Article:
I will now step aside to let the marvels blossom before your eyes. The Best in Modern Jazz for sure.

The front cover:

The first page, inside:

The program itself:

The back cover was blank, for “Autographs,” which the owner — the person who placed the precious keepsake in a notebook or binder — did not get.

A few obvious comments. Yes, that Bill Cullen, born in 1920, who was at the time a CBS staff announcer — which is how he and Specs Powell crossed paths — but most people will know him better as the host of THE PRICE IS RIGHT.

And the program speaks to the happy ecumenicism of the times in jazz. I would wager that Buster Bailey and Charlie Parker talked about reeds backstage with Don Byas. Bill Coleman and Frankie Newton, I would guess, knew each other well from Cafe Society and Asch Records. And please notice that the representatives of “modern jazz conceptions” aren’t Bird and Al Haig, but Buster Bailey and Al Hall.

It was a Sunday, so this might well have been an afternoon concert. You can look up what the weather was in New York City, should you care to. I will, instead, delight in imagining the hanging-out that went on backstage and behind Town Hall. Alas, when I was in that hall circa 1972, the echoes had died down. But I did hear and speak to Teddy Wilson and Al Hall, so I consider myself immensely fortunate.

And just to give Specs his proper place . . . here he is, talking with great articulateness, to a younger percussionist and inventor, in 2002. And at around 15 minutes, he talks about the Town Hall concerts, which weren’t economically successful, although Specs pointed out that he preceded Norman Granz and Jazz at the Philharmonic.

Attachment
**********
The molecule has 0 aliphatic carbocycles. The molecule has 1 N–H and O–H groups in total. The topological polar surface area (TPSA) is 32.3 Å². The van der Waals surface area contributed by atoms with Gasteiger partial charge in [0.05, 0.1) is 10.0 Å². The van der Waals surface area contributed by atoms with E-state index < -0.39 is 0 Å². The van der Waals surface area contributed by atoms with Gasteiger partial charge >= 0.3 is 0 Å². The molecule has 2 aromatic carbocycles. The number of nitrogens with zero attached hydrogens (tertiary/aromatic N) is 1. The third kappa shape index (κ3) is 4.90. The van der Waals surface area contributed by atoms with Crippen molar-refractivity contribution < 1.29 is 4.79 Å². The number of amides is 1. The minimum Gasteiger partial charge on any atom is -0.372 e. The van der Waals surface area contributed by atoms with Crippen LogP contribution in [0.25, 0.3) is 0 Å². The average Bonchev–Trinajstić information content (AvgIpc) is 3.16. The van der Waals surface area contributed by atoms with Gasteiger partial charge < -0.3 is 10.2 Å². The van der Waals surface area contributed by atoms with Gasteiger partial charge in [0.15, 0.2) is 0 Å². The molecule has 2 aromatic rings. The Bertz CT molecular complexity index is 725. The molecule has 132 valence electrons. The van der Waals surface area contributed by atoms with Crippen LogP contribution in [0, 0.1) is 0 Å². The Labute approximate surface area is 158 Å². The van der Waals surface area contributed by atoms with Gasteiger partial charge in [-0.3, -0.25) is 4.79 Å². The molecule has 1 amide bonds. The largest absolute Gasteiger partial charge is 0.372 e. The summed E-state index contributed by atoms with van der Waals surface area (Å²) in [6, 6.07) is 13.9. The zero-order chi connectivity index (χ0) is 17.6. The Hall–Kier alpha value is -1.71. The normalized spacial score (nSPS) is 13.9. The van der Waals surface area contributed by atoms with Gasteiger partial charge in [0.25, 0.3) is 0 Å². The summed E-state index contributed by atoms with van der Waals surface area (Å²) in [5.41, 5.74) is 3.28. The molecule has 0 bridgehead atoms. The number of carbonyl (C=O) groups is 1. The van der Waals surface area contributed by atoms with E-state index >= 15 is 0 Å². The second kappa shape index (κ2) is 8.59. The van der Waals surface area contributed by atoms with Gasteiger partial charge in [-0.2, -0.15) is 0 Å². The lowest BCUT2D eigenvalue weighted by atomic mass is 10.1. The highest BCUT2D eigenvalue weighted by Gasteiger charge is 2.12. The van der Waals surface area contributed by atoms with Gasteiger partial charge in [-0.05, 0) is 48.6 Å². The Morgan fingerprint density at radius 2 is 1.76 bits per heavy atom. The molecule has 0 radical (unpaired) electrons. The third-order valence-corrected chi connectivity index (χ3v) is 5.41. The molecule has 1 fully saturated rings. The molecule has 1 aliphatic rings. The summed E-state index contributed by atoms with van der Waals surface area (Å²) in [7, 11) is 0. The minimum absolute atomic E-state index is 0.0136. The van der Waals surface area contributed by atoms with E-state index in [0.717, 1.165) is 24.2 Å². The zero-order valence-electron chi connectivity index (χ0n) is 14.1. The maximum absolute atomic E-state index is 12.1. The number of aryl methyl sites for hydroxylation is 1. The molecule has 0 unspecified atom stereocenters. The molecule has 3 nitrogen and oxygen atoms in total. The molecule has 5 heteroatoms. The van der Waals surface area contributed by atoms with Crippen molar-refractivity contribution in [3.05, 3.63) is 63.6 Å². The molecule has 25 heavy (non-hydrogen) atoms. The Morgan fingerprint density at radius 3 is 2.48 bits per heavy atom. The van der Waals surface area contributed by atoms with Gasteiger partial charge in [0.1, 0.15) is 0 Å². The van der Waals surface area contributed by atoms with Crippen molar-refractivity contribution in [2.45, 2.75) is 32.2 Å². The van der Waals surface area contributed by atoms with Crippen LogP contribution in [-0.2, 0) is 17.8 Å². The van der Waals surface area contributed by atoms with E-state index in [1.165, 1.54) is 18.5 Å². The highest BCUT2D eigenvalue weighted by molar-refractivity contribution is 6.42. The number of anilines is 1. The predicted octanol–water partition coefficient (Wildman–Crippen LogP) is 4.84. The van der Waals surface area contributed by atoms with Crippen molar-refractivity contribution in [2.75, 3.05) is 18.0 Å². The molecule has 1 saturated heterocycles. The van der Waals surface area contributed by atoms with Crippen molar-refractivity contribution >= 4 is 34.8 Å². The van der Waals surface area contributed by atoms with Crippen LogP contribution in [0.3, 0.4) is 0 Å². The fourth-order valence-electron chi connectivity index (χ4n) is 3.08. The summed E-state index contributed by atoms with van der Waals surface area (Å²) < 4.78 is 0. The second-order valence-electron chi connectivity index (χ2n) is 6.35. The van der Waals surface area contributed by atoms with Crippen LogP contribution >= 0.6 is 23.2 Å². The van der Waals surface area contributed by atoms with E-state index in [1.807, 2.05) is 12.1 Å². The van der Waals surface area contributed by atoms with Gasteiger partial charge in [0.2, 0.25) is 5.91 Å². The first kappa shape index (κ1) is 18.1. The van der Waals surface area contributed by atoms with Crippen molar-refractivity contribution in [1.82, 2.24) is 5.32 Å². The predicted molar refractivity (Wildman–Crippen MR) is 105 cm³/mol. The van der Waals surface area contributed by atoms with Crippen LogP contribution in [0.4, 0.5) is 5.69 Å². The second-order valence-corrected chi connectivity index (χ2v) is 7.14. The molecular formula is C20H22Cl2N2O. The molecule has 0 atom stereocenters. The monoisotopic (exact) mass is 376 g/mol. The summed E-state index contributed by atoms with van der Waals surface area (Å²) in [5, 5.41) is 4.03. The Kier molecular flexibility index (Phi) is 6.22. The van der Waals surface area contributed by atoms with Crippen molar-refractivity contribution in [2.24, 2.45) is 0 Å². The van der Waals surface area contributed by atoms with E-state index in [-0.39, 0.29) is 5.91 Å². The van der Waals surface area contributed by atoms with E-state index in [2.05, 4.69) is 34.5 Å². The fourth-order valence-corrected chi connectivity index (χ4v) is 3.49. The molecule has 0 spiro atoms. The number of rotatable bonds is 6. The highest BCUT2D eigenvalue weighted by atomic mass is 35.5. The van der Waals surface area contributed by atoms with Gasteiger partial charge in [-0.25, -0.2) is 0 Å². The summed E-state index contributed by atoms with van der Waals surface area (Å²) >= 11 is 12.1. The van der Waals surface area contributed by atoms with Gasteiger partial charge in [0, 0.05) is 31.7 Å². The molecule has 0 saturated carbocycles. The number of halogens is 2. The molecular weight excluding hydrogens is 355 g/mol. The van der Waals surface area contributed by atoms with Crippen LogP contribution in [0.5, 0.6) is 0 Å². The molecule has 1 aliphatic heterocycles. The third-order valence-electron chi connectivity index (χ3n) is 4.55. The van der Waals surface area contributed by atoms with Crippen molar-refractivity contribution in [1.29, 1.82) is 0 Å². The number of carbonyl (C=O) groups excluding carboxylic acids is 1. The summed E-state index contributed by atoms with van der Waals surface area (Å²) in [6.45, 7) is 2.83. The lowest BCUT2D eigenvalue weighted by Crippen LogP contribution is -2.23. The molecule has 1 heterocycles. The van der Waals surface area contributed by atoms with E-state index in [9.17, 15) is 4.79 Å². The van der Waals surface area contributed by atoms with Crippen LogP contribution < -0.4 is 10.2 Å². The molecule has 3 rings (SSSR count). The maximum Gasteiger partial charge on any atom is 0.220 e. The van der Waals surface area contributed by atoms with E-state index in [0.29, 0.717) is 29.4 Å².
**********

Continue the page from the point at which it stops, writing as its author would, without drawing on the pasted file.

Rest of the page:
A final postscript: the program sold for $25, and the item is headlined as “early CHARLIE PARKER,” amusing to me because young Charlie was not the star of the concert alongside the more heralded players.

History enlarges and deflates reputations. Jazz Studies classes revere Bird; have they heard of Specs? I vote for expansive curricula.

And if you’ve never heard Specs, you’ve been deprived of pleasure:

and this:

A little aural digging online will lead you to more Specs, and I hope, curiosity about the names on the program whose sounds might be unfamiliar.

May your happiness increase!

JOYOUS AND FREE: THE MINT JULEP JAZZ BAND, “WATCH THE BIRDIE”

Even an optimist like me can wake up gloomy. When that happens, I reach for music. I have a long list of proven mood-enhancers. To that list, I gratefully add the new CD by the Mint Julep Jazz Band, WATCH THE BIRDIE.